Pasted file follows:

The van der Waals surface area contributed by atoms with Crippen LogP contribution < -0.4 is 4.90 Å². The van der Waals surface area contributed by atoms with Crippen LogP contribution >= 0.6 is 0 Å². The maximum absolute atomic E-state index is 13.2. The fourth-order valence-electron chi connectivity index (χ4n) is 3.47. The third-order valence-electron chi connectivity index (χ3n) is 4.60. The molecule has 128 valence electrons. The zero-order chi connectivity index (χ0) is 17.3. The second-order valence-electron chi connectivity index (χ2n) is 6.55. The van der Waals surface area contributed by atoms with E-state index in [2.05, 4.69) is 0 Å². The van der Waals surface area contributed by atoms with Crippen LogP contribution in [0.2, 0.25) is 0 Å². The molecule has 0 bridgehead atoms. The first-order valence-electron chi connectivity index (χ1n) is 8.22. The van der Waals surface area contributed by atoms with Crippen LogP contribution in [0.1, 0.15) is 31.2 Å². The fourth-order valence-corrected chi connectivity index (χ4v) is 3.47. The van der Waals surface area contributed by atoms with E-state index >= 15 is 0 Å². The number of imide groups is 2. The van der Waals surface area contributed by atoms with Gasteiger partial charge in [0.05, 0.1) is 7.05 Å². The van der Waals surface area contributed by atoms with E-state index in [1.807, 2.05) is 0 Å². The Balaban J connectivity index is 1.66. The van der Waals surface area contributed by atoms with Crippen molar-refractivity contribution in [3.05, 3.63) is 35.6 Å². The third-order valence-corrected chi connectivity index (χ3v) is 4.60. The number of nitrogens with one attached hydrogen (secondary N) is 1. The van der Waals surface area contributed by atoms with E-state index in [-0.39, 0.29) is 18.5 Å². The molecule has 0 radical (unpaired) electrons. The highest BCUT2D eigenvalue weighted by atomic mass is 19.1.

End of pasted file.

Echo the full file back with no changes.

The van der Waals surface area contributed by atoms with Crippen LogP contribution < -0.4 is 4.90 Å². The van der Waals surface area contributed by atoms with Crippen LogP contribution >= 0.6 is 0 Å². The maximum absolute atomic E-state index is 13.2. The fourth-order valence-electron chi connectivity index (χ4n) is 3.47. The third-order valence-electron chi connectivity index (χ3n) is 4.60. The molecule has 128 valence electrons. The zero-order chi connectivity index (χ0) is 17.3. The second-order valence-electron chi connectivity index (χ2n) is 6.55. The van der Waals surface area contributed by atoms with E-state index in [2.05, 4.69) is 0 Å². The van der Waals surface area contributed by atoms with Crippen LogP contribution in [0.2, 0.25) is 0 Å². The molecule has 0 bridgehead atoms. The first-order valence-electron chi connectivity index (χ1n) is 8.22. The van der Waals surface area contributed by atoms with Crippen LogP contribution in [0.1, 0.15) is 31.2 Å². The fourth-order valence-corrected chi connectivity index (χ4v) is 3.47. The van der Waals surface area contributed by atoms with E-state index >= 15 is 0 Å². The number of imide groups is 2. The van der Waals surface area contributed by atoms with Gasteiger partial charge in [0.05, 0.1) is 7.05 Å². The van der Waals surface area contributed by atoms with E-state index in [1.807, 2.05) is 0 Å². The Balaban J connectivity index is 1.66. The van der Waals surface area contributed by atoms with Crippen molar-refractivity contribution in [3.05, 3.63) is 35.6 Å². The third-order valence-corrected chi connectivity index (χ3v) is 4.60. The number of nitrogens with one attached hydrogen (secondary N) is 1. The van der Waals surface area contributed by atoms with E-state index in [-0.39, 0.29) is 18.5 Å². The molecule has 0 radical (unpaired) electrons. The highest BCUT2D eigenvalue weighted by atomic mass is 19.1.